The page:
Using SIMPLE at the University of Warwick School of Law
Case study on the use of the SIMPLE application in the law school at the University of Warwick, one of five law schools participating in UKCLE’s SIMPLE project.
If you would like to know more about the use of SIMPLE at Warwick contact Nick Johnson on Nick.Johnson@warwick.ac.uk.
Warwick used SIMPLE in the Law in Practice module during 2007-08. The module was taken by 48 students in either their second or third year of undergraduate study.
The simulation, based on a paper-based simulation that had already run for several years, was adversarial in nature – pairs of firms negotiated a legal transaction. Students were divided into firms of four with each student taking the role of a lawyer within their firm. In addition they played the roles of clients and witnesses in the simulations of other firms – a key difference from the other SIMPLE case studies. After completing the online transactions the students were required to prepare for and take part in a mock trial.
The simulation was run by two professors, one of whom was head of school. While they did not have a great amount of experience of e-learning, both had used simulations to teach professional learning for many years.
Building the simulation
The simulation was built by two postgraduate research assistants.
Uploading the simulation was problematic. The links in the blueprints determining who can communicate with whom had to be intact in both directions, but the fact that students were playing roles not just within their own simulation but also within others meant that the web of communication was extremely complex. This resulted in a hefty administrative task for the persons uploading the blueprint with a high potential for error. Any such errors cannot be rectified once the simulation is running.
Running the simulation
Prior to running the simulation the lecturers did not know that it would run with postgraduate students or adjunct staff acting as tutors, leading to them spending rather more time than they might have using SIMPLE.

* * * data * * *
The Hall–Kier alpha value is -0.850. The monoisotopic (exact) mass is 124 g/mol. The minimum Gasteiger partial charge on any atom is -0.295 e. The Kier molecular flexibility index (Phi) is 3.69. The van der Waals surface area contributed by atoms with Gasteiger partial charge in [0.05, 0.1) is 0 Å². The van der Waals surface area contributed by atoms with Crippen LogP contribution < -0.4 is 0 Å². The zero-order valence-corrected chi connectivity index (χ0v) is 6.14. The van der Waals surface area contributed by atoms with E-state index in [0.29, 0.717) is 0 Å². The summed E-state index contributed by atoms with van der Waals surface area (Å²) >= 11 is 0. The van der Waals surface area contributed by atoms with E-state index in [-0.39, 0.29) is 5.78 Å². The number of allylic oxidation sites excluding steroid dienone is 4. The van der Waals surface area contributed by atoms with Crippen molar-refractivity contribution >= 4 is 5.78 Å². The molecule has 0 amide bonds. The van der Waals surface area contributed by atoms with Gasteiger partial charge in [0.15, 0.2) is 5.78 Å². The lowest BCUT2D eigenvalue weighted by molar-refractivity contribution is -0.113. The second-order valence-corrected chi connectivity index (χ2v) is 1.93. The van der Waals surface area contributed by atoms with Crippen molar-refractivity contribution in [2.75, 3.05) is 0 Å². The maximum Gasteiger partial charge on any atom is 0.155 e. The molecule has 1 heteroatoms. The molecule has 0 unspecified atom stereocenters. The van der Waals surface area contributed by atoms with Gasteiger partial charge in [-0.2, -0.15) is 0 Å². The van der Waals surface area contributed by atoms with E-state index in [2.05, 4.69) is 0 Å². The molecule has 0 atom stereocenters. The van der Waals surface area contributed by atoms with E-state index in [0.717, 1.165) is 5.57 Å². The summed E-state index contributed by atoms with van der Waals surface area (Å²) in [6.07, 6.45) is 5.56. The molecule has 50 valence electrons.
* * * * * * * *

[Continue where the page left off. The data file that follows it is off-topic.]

The process of building and running the simulation highlighted what was missing in the original scenarios. The map of the virtual town was not much used, but in future it may be better integrated in order to add to the sense of location.
There were some glitches – broken links between a couple of the characters meant that certain messages never arrived, but there was no feedback to the sender to say this was so. The ‘sending’ aspect of the SIMPLE platform was felt to be rather clunky and did not work as smoothly as email.
The initial aim was to use SIMPLE to manage the simulations that had been running at Warwick for a number of years. By and large this aim was met, but the professors’ view of SIMPLE changed during the course of the project. From thinking of it as being driven by or all about the virtual town they came to realise that in fact the town could be dispensed with – the importance of SIMPLE lies in its potential for managing communications and transactions. Warwick describes SIMPLE as ‘mundane’ technology, but this is not meant in a derogatory way – it reflects the common sense nature of the SIMPLE approach.
The aspect that worked best was the sense of professionalism the students got from working in SIMPLE, and as such its introduction to the module was regarded overall as a success by both staff and students. However, key elements of skills development remained central – in particular it was felt that the students would regard the mock trial as the climax of the module rather than using SIMPLE.
Due to a lack of IT knowledge the professors obtained assistance to build the simulation and were ‘protected’ from the real development work. They consider that they had misjudged the level of support and technology required to get a project up and running – this would be difficult without the help of research assistants. Support from the core SIMPLE team was quick and helpful, and they were lucky to have a member of the SIMPLE team from UKCLE close at hand. SIMPLE could not be easily hosted at Warwick, but external hosting arrangements have now been made.
Last Modified: 4 June 2010